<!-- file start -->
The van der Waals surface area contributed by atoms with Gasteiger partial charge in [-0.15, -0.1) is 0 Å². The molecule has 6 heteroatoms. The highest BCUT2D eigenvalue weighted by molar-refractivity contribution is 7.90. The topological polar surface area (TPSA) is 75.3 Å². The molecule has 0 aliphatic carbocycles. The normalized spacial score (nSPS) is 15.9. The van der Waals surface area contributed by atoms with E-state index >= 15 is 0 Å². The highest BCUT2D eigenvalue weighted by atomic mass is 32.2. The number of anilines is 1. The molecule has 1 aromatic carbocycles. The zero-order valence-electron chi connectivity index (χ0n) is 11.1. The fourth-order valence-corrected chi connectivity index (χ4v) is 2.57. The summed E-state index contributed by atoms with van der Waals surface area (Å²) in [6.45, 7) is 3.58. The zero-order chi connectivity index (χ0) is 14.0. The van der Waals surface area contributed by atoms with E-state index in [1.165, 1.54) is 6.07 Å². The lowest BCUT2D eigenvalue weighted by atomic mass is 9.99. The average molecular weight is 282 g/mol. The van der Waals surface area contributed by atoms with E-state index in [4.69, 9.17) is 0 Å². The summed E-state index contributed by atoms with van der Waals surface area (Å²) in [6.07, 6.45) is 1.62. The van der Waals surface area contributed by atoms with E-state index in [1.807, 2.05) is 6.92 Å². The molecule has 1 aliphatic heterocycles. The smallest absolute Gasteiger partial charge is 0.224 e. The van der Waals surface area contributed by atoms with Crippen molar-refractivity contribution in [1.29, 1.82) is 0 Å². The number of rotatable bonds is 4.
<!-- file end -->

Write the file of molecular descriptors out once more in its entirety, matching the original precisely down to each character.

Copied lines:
The van der Waals surface area contributed by atoms with Gasteiger partial charge in [-0.15, -0.1) is 0 Å². The molecule has 6 heteroatoms. The highest BCUT2D eigenvalue weighted by molar-refractivity contribution is 7.90. The topological polar surface area (TPSA) is 75.3 Å². The molecule has 0 aliphatic carbocycles. The normalized spacial score (nSPS) is 15.9. The van der Waals surface area contributed by atoms with E-state index >= 15 is 0 Å². The highest BCUT2D eigenvalue weighted by atomic mass is 32.2. The number of anilines is 1. The molecule has 1 aromatic carbocycles. The zero-order valence-electron chi connectivity index (χ0n) is 11.1. The fourth-order valence-corrected chi connectivity index (χ4v) is 2.57. The summed E-state index contributed by atoms with van der Waals surface area (Å²) in [6.45, 7) is 3.58. The zero-order chi connectivity index (χ0) is 14.0. The van der Waals surface area contributed by atoms with E-state index in [1.165, 1.54) is 6.07 Å². The lowest BCUT2D eigenvalue weighted by atomic mass is 9.99. The average molecular weight is 282 g/mol. The van der Waals surface area contributed by atoms with E-state index in [4.69, 9.17) is 0 Å². The summed E-state index contributed by atoms with van der Waals surface area (Å²) in [6.07, 6.45) is 1.62. The van der Waals surface area contributed by atoms with E-state index in [1.807, 2.05) is 6.92 Å². The molecule has 1 aliphatic heterocycles. The smallest absolute Gasteiger partial charge is 0.224 e. The van der Waals surface area contributed by atoms with Crippen molar-refractivity contribution in [1.29, 1.82) is 0 Å². The number of rotatable bonds is 4.